Get into character. Become one with their surroundings.

No, you don’t have to hire a kung fu sensei or take acting lessons. But if you can nab Ryan Reynolds as an acting coach, I say go for it! Especially when learning love scenes.

All you really have to do to become the character and anchor yourself to a scene is jot down answers to a few questions.

First, the basics. Keep in mind this exercise is done from the point of view character. Where are you? What do you see immediately around you? What time of day or night is it?

Become aware of your senses. What sound do you hear at this very moment? What do you smell? What do you taste on your tongue? What is the temperature, by which, are you hot, cold, or clammy?

Go a little deeper. Are you standing? Sitting? What do you feel in your hands? What do you feel on your cheeks? Are you barefoot or wearing shoes, and what do you feel under your feet?

Go deeper still. Are you alone? If not, what is your immediate feeling towards the person(s) you are with? What is your mood? What do you feel in your heart? What are you afraid will/will not happen? What do you hope will/will not happen?

These answers will help place you squarely in the scene – any scene. With the emotional and physical elements of your character fresh in your mind, you should be able to bring the words to life.

You’ll make your scene vivid with your kung fu roundhouse kicks. Of course, having Ryan Reynolds whispering encouragement in your ear might help, too.

What do you think? Do you have an exercise you’d like to share that helps you make your scenes more tangible? Let me hear from you.


Motif Madness

February 16, 2011

Song of the Day: Fine Again by Seether

I had the pleasure recently to attend a workshop hosted by my ‘home’ Romance Writer’s of America© chapter Northwest Houston RWA featuring author and editor Alicia Rasley. Among the incredible advice she gave on strengthening a manuscript, she spoke of something I hadn’t been familiarized with – motifs.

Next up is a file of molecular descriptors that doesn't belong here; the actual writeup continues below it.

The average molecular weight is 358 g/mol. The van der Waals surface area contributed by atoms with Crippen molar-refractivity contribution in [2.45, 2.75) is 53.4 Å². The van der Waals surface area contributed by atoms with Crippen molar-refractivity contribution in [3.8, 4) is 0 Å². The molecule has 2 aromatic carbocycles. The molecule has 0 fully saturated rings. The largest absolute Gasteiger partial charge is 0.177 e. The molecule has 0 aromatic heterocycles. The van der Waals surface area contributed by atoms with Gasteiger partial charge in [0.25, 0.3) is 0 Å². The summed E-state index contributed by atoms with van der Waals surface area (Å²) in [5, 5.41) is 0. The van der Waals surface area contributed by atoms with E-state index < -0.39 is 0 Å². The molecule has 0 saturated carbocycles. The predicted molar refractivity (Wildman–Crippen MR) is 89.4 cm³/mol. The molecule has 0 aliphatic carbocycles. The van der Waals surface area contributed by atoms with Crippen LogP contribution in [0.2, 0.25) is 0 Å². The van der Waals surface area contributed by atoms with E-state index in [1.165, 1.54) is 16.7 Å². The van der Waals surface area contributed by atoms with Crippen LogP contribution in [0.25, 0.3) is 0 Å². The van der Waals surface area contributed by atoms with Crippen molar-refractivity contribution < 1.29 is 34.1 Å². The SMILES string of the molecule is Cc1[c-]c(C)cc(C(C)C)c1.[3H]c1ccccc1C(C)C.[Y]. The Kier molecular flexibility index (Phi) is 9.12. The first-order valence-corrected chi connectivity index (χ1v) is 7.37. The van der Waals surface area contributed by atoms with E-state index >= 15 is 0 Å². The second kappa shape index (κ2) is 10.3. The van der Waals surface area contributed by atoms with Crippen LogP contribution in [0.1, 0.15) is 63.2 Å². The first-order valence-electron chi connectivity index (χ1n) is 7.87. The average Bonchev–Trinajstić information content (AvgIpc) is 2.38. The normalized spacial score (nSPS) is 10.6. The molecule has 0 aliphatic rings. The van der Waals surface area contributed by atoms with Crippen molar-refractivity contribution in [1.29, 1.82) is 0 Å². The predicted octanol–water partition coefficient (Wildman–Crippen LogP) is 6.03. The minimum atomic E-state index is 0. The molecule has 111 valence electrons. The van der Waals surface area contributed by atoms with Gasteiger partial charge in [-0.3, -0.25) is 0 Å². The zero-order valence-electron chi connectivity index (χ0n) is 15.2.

Now, I had heard of themes and my head still aches over symbolism due in part to my sophomore year in high school and mining the imagery in The Great Gatsby. But I admit, my first thought was armchair doilies, toile wallpaper, and the awful geometric, Day-Glo T-shirt patterns of the 80’s. I shutter.

Turns out, I’m not too far off in my thinking.

Motifs are recurring elements that help develop the theme in fiction. This could be an image, person, concept, keyword, or pattern which reappears throughout the story. The motif unifies events, characters, and plot points at varying times, the connection linking something of symbolic relevance to different scenes and occasions.  And it happens no less than three times. For the savvy reader, it can provide an ‘ah-ha’ moment, recognizing the motif coincides with a change either in the character or the plot.

Examples of motifs can be just about anything your crazy little mind can think up. Crime, celebrations, tragedies, births, weather, the elements (earth, wind, fire, water), science, music, phrases, battles,  animals, contrasts, tears, illness, clothing, color, family, prophecies, secrets, failures, success, flowers, and the list goes on.

Often the motif is very subtle. Ever notice how the grand staircase in the movie Titanic recurs at specific points of the unfolding story?  Jack greets Rose at the bottom of the staircase before their dinner in first class. Cal shoots his pistol at both Jack and Rose as they escape together down the steps. And the kicker, Rose joins Jack on the staircase after passing away, after living the full life he inspired her to live. Good grief, I need a hankie.

Other times, motifs are more noticeable, such as in It’s a Wonderful Life.  Celebrations mark George Bailey’s despondent, bitter reflection on how his dreams of seeing the world had always been derailed by the needs of others. This bolsters the theme that George’s small town life had significant and positive impact on other people’s lives. Where’s my hankie, darn it?

Need another example? Let’s use Tennessee Williams’ A Streetcar Named Desire. One of the motifs in the play is light, or rather the avoidance of light. Blanche evaded direct light. She covered an exposed light bulb with a paper lantern in the apartment, avoided being seen in the daytime, and stuck to the shadows whenever possible, that is, until her suitor Mitch forced her to stand under a bright lamp post. One can argue that light represented Blanche’s youth and innocence and her intolerance of light meant she was losing her grasp on reality. The dim light represented her illicit past and fading beauty and her downward spiral from sanity.

After giving this motif thing some thought, I realized I had motifs woven into my stories.  The phase of the moon plays a big role in my 2009 Golden Heart finalist manuscript Upon A Moonlit Sea, recurring at moments when there are shifts in character growth. In A Kiss in the Wind, my second novel, sunlight is a frequent device popping up in subtle yet integral scenes that seem to be representative of new beginnings. I’m certain once I begin edits, I will come across a motif or two in my current WIP.

I bet if you analyze your stories, you’ll discover you, too, have repetitious imagery, components and/or narratives. See if you can’t find a motif in your masterpiece.